January 16, 2024

Get it, Got it, Grains!  



We have all spent more time than we care to admit in the bread isle, trying to sort through food labels claiming to be "whole wheat," "multigrain," "natural," and "whole grain.” Or in the cereal aisle looking at dozens of options, all claiming different health benefits on their labels. It is easy to get confused, and even easier to think you're getting something healthy when you are not. So how do we really know what we are getting, and what is considered healthy?   

First off, it is important to know that whole grains are an essential part of a healthy diet. MyPlate recommends making at least half of the grains we eat whole grains. Doing this can help a person get proper amounts of fiber, iron, and several important B vitamins. Not only do whole grains provide nutrients and energy but eating them regularly can help prevent heart disease and some kinds of cancer. Making smart choices about what grains to eat can be simple, so let's start with what whole grains are!  

What is a whole grain?  

You are probably familiar with wheat, rice, and maybe even quinoa, but there are many grains that we overlook. Other common grains include amaranth, barley, oats, bulgur, sorghum, millet, and more. A ‘kernel’ or full piece of grain has three main parts: the bran, germ, and endosperm. The bran is the outer shell, the germ is the small center, and the endosperm is the biggest part inside the kernel. Each of these three parts have different health benefits. A grain is considered ‘whole’ when all three of these parts are present. A whole grain is healthier because it contains all the nutrients. When parts are removed during processing, the whole grain becomes a ‘refined’ grain.  


An easy way to think about this is by looking at brown rice and white rice. Brown rice is a whole grain because it has all three parts of kernel, while white rice is processed and only the endosperm is left. You can also see the difference when looking at whole wheat flour and white flour. Flour is made by grinding grains down into a powder. White flour uses only part of the wheat grains, so it is smoother, and whole wheat flour is made using the whole wheat grain kernel making it less smooth, but also healthier.  

Most of the time we eat our grains after they are made into other food products, which can make it a little tougher to understand what is whole and what is not. Common grain products include breads, pastas, cereal, crackers, and more. Foods like these are considered whole grain if the final food product is made with all whole grains. It sounds self-explanatory, but often foods in grocery stores are not made completely out of whole grains.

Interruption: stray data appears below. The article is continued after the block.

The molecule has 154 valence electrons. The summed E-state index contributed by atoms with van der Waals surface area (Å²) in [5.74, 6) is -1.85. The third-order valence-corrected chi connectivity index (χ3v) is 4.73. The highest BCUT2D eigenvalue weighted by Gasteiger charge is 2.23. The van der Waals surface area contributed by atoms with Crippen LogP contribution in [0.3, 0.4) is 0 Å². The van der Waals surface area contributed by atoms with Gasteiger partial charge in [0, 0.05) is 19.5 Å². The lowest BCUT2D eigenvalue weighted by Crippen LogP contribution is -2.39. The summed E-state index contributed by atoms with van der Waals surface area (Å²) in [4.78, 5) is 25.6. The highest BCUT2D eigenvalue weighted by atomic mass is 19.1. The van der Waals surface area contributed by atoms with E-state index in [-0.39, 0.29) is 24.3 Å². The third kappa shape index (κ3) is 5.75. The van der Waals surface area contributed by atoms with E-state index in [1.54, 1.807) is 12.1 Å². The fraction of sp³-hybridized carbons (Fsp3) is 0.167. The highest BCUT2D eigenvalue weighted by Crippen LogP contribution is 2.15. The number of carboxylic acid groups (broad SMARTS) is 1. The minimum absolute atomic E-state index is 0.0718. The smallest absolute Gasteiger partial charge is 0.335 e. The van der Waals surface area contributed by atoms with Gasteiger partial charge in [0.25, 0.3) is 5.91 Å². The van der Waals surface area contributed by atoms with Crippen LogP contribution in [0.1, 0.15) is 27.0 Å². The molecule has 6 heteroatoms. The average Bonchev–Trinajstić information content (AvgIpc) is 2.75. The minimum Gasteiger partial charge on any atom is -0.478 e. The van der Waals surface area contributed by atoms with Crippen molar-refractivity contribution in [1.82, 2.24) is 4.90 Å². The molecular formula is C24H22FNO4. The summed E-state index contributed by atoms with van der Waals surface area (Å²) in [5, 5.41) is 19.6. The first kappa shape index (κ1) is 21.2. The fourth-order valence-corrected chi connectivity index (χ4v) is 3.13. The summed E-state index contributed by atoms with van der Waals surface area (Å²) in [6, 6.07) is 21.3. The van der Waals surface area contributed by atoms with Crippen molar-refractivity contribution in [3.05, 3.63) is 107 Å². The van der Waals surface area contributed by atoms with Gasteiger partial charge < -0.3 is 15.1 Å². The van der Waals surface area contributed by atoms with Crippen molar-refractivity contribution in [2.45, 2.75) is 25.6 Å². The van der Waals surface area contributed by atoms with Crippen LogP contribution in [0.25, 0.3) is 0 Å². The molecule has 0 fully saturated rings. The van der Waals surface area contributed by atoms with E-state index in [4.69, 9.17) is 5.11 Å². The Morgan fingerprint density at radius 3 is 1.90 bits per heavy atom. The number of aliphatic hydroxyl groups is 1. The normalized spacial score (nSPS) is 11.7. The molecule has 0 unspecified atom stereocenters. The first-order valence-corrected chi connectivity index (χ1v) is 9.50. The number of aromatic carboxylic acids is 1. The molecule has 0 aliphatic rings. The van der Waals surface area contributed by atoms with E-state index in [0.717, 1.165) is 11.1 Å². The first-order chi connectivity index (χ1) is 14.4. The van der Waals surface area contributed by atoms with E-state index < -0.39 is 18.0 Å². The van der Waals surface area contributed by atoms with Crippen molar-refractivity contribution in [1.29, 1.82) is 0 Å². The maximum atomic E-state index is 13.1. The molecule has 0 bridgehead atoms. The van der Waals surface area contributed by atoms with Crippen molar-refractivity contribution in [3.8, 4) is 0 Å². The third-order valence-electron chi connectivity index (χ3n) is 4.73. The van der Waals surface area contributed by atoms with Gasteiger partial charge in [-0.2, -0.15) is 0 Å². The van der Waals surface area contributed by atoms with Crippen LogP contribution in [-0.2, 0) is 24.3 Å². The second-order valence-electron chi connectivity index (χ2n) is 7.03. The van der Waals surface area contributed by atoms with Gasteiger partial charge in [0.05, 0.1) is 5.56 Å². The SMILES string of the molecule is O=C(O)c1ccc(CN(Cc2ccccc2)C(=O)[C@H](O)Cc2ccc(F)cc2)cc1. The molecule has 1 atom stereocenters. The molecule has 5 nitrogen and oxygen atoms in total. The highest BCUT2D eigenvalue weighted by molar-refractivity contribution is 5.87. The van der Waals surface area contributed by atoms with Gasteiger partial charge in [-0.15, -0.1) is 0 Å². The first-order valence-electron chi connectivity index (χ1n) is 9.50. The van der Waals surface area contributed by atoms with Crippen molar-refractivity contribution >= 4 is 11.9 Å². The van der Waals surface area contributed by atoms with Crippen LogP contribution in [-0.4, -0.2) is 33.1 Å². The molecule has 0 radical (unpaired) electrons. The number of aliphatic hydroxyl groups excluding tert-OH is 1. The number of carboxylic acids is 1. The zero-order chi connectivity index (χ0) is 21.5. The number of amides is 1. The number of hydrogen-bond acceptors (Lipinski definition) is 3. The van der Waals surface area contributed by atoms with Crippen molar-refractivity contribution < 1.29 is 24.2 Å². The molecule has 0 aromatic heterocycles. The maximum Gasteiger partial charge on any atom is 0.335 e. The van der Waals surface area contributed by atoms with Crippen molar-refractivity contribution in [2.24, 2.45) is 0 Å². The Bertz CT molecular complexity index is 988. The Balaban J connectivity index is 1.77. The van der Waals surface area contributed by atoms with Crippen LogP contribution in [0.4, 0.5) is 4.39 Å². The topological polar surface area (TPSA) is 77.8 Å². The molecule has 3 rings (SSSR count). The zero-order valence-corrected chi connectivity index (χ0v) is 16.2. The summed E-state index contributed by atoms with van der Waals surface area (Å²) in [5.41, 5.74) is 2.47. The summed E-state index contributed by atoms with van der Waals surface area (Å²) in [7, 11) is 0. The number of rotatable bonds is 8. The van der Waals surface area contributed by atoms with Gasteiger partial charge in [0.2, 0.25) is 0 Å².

So how do you know a product is whole grain?  

Research shows that shoppers do not always have the information needed to choose healthier options in stores and are influenced by health claims made on labels. In the United States, the Food and Drug Administration, or FDA, has rules about what can be written on a label or package. This means that if you know the rules, you can make a healthier choice when choosing grain products.   

Here are some common labels and what they mean for the whole grain content:  

Is this label considered ‘whole grain’?  Phrases to look for on a food label

Yes, this is a whole grain!  

100% whole grain  

Whole [insert type of grain]  

Stoneground whole [insert type of grain]  

Maybe but no guarantee…  





Incomplete grains  

Enriched flour  

Wheat flour  


Wheat germ  

It might seem a bit confusing at first, but by keeping these guidelines in mind you can make the healthier choice more easily. When in doubt, check the ingredients list on the nutrition facts label. If a whole grain is listed as the first ingredient, it means it is the main ingredient, and will have a good proportion of whole grain in the product.  Whatever grains you choose to buy, know that you are getting important nutrients and energy from them, and the more of those grains are whole, the more benefits you get!  



Written by: Lexie Hart
Reviewed by: Lea Palmer MPH RDN

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